Initially, the first objective of the Base Load Review Act is not achieved by allowing SCE&G to recover contingency costs.  The contingency costs requested by SCE&G do not represent costs SCE&G anticipates incurring in constructing the nuclear facility.  Jimmy Addison, Senior Vice President and Chief Financial Officer of SCE&G, testified "[t]he Company does not currently anticipate needing to use these contingencies . . . ."  Stephen Byrne, Senior Vice President of SCE&G, stated the contingency costs:

[A]re based on SCE&G's assessment of the potential for actual costs to be greater than the forecasted costs based on such things as the necessity for change orders, delays due to weather, delays in receiving licenses and permits, actual inflation exceeding applicable indices, and estimates of the units of time and materials used to price the project that understate actual requirements.  In my opinion, these risk factors are not subject to mathematical quantification, but must be assessed as a matter of sound engineering judgment.

Accordingly, because contingency costs are not costs SCE&G anticipates incurring in constructing the nuclear facility, the first objective of the Base Load Review Act would not be achieved by allowing SCE&G to recover contingency costs.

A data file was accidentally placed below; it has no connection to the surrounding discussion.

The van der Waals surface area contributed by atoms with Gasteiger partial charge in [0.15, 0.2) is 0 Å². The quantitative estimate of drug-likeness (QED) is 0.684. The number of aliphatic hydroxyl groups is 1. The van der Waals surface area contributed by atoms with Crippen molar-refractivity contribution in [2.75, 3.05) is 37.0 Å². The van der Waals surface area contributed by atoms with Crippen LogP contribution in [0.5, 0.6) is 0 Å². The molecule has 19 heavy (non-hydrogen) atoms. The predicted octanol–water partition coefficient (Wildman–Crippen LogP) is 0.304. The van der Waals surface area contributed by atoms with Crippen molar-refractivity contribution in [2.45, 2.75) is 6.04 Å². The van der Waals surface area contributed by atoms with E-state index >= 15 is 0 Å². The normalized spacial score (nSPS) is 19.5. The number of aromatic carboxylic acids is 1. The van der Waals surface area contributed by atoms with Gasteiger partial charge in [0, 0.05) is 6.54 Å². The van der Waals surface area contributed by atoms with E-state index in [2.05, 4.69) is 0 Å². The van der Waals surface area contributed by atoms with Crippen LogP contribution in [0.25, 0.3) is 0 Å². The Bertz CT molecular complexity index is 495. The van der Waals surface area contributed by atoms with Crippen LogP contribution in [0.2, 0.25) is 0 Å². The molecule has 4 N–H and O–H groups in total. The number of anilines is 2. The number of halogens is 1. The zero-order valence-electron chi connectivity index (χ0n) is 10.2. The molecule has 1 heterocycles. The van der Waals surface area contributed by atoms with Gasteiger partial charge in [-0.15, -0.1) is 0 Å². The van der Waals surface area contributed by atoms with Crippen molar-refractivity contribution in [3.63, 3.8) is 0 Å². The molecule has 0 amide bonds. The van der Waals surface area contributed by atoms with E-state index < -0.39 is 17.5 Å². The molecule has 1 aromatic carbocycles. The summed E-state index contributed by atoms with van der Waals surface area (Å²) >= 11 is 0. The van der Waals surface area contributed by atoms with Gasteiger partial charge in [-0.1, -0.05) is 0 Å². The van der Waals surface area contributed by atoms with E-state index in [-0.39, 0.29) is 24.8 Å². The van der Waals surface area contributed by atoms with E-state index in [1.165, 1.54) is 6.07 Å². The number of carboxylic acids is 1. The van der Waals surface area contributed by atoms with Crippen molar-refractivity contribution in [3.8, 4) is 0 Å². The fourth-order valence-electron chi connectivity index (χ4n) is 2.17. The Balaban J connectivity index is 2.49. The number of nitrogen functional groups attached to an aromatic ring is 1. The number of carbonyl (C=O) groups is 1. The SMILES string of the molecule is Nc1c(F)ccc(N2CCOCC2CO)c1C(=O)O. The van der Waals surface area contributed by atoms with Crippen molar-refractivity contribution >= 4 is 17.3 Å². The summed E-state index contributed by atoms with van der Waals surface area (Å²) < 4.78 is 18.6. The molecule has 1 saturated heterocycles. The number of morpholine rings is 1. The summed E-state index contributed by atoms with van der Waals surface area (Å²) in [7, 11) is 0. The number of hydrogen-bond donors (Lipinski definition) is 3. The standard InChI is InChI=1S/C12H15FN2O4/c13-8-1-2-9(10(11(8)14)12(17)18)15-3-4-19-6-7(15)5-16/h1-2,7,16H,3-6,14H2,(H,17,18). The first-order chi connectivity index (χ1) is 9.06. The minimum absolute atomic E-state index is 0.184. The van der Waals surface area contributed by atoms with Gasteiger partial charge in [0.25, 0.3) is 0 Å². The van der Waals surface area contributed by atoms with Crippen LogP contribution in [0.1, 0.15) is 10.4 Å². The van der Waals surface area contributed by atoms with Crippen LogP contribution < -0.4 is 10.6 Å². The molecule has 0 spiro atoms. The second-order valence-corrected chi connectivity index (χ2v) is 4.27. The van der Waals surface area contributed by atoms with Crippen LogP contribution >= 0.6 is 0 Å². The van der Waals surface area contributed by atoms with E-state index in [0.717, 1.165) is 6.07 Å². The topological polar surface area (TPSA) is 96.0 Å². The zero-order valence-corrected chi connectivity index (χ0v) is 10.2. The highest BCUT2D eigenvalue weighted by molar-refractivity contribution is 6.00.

The Commission's award of contingency costs to SCE&G also does not meet the second objective of the Base Load Review Act—to protect customers "from responsibility for imprudent financial obligations or costs."  Id.  SCE&G has not designated how contingency funds will be spent.  Additionally, if this Court approves the contingency costs granted to SCE&G by the Commission, ratepayers will have no means to challenge how SCE&G spends contingency funds in the future.  S.C. Code Ann. § 58-33-275(B) (Supp. 2009).  Thus, in effect, the Commission has allowed SCE&G to increase rates so that it can recover in excess of 438 million dollars in speculative, un-itemized expenses with no mechanism in place to challenge the prudence of SCE&G's financial decisions.  Accordingly, the Commission's award of contingency costs to SCE&G directly conflicts with the two stated purposes of the Base Load Review Act.  For this reason, we find the General Assembly did not intend for SCE&G to recover contingency costs under the Base Load Review Act.